Congress passed a sweeping highway, student-loan, and flood-insurance package on Friday, defying assertions that the divided institution is incapable of bipartisan legislation in an election year.
The measure, technically a conference report for a 27-month surface-transportation authorization bill, became a vehicle for other popular legislation. That is because it may be the last big bill Congress passes before the election.
The highway bill authorizes about $100 billion in transportation spending over 27 months. The student-loan bill freezes interest rates on federally subsidized student loans for undergraduates at 3.4 percent for one year but covers the $6 billion cost of the freeze by reducing aid for undergraduates after six years. The bill also raises money by increasing pension rates and updating pension accounting for firms.
The flood package authorizes a national flood-insurance program affecting property owners in flood-prone areas for five years, while imposing reforms to the program. The bill was included after a deal was reached between Senate Banking Committee members and a group of mostly Southern senators who won removal of language requiring flood-insurance policies to cover residual risk behind dams and levees.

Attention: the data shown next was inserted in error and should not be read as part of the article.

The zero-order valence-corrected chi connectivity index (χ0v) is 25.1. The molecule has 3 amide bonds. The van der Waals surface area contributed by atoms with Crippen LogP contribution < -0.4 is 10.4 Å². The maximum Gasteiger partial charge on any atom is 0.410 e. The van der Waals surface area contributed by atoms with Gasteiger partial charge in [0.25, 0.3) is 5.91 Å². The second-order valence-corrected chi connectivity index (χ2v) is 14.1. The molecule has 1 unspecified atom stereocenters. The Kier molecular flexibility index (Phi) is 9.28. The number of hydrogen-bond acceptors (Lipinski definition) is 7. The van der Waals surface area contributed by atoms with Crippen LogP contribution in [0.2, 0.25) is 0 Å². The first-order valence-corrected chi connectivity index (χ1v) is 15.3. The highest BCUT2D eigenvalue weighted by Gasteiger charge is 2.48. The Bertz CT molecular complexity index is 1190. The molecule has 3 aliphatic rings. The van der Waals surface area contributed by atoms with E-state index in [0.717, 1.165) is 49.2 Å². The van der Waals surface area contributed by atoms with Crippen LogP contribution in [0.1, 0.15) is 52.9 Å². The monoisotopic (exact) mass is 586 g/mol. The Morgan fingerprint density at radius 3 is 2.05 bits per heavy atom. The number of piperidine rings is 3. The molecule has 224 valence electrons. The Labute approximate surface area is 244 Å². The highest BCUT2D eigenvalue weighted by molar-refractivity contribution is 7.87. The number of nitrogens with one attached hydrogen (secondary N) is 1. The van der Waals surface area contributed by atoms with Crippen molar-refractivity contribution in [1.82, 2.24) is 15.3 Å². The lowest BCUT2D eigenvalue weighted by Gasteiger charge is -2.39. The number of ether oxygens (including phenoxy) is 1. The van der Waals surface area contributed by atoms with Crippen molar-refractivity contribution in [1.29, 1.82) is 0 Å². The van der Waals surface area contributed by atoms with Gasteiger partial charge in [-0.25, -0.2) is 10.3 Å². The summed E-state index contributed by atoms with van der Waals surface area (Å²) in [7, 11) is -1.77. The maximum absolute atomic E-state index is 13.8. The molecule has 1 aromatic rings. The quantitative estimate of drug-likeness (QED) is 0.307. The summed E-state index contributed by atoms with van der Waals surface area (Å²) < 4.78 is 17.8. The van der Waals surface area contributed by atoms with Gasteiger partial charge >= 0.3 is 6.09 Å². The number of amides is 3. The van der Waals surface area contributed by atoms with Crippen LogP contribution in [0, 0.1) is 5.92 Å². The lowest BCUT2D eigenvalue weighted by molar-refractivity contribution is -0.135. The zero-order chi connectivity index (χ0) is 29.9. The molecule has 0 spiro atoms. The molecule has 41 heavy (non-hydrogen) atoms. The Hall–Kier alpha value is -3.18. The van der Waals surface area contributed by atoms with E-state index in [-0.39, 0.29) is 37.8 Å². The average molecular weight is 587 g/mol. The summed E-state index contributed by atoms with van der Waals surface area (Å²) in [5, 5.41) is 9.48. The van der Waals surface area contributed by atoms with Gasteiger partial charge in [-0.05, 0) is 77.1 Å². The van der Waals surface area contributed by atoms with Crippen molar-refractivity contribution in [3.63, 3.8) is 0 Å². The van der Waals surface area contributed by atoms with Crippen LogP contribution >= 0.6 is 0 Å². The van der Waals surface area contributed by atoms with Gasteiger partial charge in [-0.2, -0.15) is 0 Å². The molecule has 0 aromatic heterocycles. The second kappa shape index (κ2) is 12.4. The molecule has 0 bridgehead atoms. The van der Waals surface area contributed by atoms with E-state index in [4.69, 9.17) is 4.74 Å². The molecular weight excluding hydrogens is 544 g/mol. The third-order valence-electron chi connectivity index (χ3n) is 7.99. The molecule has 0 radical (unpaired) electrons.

Coming on the heels of the Senate’s passage of a farm bill, the package shows the Congress remains capable of legislating on matters like roads and farm subsidies that traditionally win bipartisan backing.
The highway bill represents a deal between House Republicans and Senate Environment and Public Works Committee Chairwoman Barbara Boxer, D-Calif., a leading liberal. The compromise more closely resembles the Senate’s preferred version of the bill, though House Republicans won what they called significant changes. House Republicans dropped provisions requiring construction of the Keystone XL pipeline and blocking Environmental Protection Agency authority to regulate coal ash. But the bill streamlines environmental review of infrastructure projects. Republicans also noted it consolidates or eliminates about 50 transportation programs.
The package also includes a bill that dedicates penalties paid by BP for the 2010 Deepwater Horizon oil spill to restoration in Gulf Coast states.
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